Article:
The park, which accounts for 72% of all green space in Beirut, started off as a pine forest planted by Emir Fakhr Edin II in the 17th century. When Israel invaded Lebanon in 1982, during the country’s 15-year-long civil war, the park was heavily damaged, with many of its trees burned and destroyed. It’s been closed for the general public for the last 25 years. Thanks to the amazing effort of an NGO called Nahnoo, it’s now open every Saturday.
A more sensitive issue behind the park’s closing is its precarious location directly between Sunni, Shia and Christian neighborhoods known as flashpoints for sectarian conflict.
What I love about it is that Horsh Beirut, other then it being a speckle of green oasis in an urban jungle, is triangular in shape (check google map). A triangle is the strongest shape in geometry. The base of a triangle can be any one of its 3 sides. It cannot be deformed without changing the length of one of its sides or breaking one of its joints. And due to its form it can withhold a great amount of pressure.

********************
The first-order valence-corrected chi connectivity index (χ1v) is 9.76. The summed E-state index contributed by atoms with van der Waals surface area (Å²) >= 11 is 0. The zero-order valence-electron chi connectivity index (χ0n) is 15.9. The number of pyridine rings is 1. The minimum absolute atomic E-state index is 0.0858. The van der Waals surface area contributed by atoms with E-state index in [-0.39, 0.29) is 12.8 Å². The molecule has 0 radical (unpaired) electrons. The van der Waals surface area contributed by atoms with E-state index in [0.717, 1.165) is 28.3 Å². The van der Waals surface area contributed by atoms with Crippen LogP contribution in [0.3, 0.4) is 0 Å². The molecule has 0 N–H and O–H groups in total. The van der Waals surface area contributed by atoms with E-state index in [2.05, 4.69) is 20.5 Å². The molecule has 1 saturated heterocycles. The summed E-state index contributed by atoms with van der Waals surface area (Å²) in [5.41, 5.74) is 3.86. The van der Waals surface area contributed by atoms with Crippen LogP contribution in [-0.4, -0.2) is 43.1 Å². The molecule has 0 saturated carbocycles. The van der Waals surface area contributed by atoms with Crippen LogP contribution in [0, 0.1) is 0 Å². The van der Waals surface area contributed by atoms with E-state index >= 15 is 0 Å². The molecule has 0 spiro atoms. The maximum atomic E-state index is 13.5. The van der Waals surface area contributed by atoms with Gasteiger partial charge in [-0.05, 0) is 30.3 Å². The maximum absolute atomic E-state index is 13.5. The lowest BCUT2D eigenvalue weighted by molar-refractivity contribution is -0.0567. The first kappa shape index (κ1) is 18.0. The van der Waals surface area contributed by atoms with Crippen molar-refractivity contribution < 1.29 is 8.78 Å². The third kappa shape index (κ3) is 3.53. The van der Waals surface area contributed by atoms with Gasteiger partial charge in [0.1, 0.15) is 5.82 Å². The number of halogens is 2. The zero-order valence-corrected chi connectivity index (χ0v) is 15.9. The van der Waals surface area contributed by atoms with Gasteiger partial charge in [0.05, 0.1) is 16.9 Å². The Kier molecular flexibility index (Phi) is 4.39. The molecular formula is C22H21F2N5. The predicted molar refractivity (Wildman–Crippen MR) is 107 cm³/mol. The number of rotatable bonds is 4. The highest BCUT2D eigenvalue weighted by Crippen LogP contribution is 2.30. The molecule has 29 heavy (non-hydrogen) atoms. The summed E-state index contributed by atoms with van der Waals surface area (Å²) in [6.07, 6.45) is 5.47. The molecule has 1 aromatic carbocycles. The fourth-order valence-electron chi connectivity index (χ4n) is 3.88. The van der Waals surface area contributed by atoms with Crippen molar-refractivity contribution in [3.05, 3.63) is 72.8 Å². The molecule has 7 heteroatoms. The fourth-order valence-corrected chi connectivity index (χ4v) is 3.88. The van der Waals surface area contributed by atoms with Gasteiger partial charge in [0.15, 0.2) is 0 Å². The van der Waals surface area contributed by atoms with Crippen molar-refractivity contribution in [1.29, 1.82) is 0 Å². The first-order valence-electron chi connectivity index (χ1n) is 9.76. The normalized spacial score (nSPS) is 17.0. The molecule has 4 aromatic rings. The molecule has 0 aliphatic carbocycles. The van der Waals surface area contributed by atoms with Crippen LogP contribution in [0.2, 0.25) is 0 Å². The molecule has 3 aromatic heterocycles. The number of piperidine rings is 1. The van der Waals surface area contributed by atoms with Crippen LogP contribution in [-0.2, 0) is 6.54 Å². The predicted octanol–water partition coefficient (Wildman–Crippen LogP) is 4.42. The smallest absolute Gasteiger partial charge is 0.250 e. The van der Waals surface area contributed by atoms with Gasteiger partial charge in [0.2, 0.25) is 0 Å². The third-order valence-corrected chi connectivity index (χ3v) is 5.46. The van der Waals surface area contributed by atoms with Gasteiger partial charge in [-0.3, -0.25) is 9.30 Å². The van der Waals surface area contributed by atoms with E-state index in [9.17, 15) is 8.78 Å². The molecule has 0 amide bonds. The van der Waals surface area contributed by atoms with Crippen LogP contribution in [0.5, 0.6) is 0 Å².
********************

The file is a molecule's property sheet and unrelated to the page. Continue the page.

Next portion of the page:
So here we have a green triangle, a holy trinity, a perfect shape, in the heart of the city, connecting Sunni, Shia, and Christian under one sky and one vision to live in peace and harmony in a civil active society. A democratic triangle needing all 3 of its parts to hold it together to be able to withhold immense pressure without breaking down.
Because the opening of Horsh beirut spells out change for me and hope for a new beginning, I #livelovelebanon and I will#fighton
This picture was taken yesterday